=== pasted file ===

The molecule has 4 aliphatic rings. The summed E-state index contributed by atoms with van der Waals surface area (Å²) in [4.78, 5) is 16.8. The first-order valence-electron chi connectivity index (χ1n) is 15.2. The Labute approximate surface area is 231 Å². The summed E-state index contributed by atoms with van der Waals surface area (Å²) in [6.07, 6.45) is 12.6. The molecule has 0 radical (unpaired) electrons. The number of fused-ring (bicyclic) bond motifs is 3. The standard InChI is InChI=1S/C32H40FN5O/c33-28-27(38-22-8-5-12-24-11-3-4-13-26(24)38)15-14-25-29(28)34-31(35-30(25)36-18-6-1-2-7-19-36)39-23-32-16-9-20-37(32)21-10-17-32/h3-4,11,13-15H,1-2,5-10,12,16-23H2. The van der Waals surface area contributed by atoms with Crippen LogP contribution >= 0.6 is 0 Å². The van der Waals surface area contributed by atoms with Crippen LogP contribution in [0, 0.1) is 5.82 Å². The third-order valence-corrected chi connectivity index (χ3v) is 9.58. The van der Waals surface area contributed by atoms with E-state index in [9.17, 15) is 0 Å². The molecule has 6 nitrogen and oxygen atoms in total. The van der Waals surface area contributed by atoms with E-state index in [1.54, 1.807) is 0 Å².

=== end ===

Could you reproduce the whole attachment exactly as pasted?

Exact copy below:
The molecule has 4 aliphatic rings. The summed E-state index contributed by atoms with van der Waals surface area (Å²) in [4.78, 5) is 16.8. The first-order valence-electron chi connectivity index (χ1n) is 15.2. The Labute approximate surface area is 231 Å². The summed E-state index contributed by atoms with van der Waals surface area (Å²) in [6.07, 6.45) is 12.6. The molecule has 0 radical (unpaired) electrons. The number of fused-ring (bicyclic) bond motifs is 3. The standard InChI is InChI=1S/C32H40FN5O/c33-28-27(38-22-8-5-12-24-11-3-4-13-26(24)38)15-14-25-29(28)34-31(35-30(25)36-18-6-1-2-7-19-36)39-23-32-16-9-20-37(32)21-10-17-32/h3-4,11,13-15H,1-2,5-10,12,16-23H2. The van der Waals surface area contributed by atoms with Crippen LogP contribution >= 0.6 is 0 Å². The van der Waals surface area contributed by atoms with Crippen LogP contribution in [0, 0.1) is 5.82 Å². The third-order valence-corrected chi connectivity index (χ3v) is 9.58. The van der Waals surface area contributed by atoms with E-state index in [9.17, 15) is 0 Å². The molecule has 6 nitrogen and oxygen atoms in total. The van der Waals surface area contributed by atoms with E-state index in [1.54, 1.807) is 0 Å².